We all have the power to create myth by weaving the ordinary events of life into the dramatic structure of story.
But is it that simple?
In writing courses, when students are asked to produce a story, one of the most common story themes turns out to be ‘not being able to write’.
Something like this:
‘I sat at my desk and stared at the garden and the butterflies on the rose bushes but nothing came to me …’ and so on for the required number of words.
Why does this happen?
As adults we are the keeper of thousands of stories, but when asked to write them down in a coherent form we can often hit a brick wall. It’s as if the idea of ‘story’ is a magical place where entry is allowed to only a select few.
It’s just not so
When you have a story to tell, imagine you are speaking to a friend. Sit at your desk and visualize the friend sitting opposite. Think of an incident in your life you want to discuss with your friend. Obviously that incident has a beginning, middle and ending.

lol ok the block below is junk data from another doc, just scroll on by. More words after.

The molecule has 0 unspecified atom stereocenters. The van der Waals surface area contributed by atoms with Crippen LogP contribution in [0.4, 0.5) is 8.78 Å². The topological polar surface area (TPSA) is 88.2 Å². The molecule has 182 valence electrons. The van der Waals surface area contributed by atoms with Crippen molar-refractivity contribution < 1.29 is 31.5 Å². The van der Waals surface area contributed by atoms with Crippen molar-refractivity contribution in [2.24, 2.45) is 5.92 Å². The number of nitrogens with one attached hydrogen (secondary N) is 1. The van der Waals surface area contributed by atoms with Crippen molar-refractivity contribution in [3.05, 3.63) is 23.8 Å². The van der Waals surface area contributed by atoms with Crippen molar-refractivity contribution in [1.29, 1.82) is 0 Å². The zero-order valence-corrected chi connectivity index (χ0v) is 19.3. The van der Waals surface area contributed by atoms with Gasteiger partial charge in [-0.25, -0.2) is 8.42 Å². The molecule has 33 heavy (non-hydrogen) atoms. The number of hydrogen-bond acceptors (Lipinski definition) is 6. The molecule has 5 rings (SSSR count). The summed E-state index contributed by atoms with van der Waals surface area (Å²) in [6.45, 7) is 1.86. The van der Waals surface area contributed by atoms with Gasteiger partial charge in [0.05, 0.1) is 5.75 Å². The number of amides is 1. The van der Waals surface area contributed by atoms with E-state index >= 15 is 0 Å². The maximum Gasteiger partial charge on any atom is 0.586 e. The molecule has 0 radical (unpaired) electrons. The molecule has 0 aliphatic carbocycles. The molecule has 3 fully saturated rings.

If this is a dramatic incident, a holdup at the local pharmacy, say, you will want to start at the beginning, describe the dramatic sequence of events and finish with the arrival of the police. As you go along, you will probably digress into other stories, embroidering the tale with interesting details.
Or if it’s a story about someone else, the local football hero, you will want to describe the way he looked the day he turned up at school to coach the kids.
Start to write as you would tell your story out loud. If it helps, use a recording device and transcribe it later.
Story secret #4
If writing your life story feels like climbing a mountain, think of the incidents in your life as interesting anecdotes you are telling a sympathetic friend.
Your Life Story: How to Turn Life into Literature by Kay H. Rennie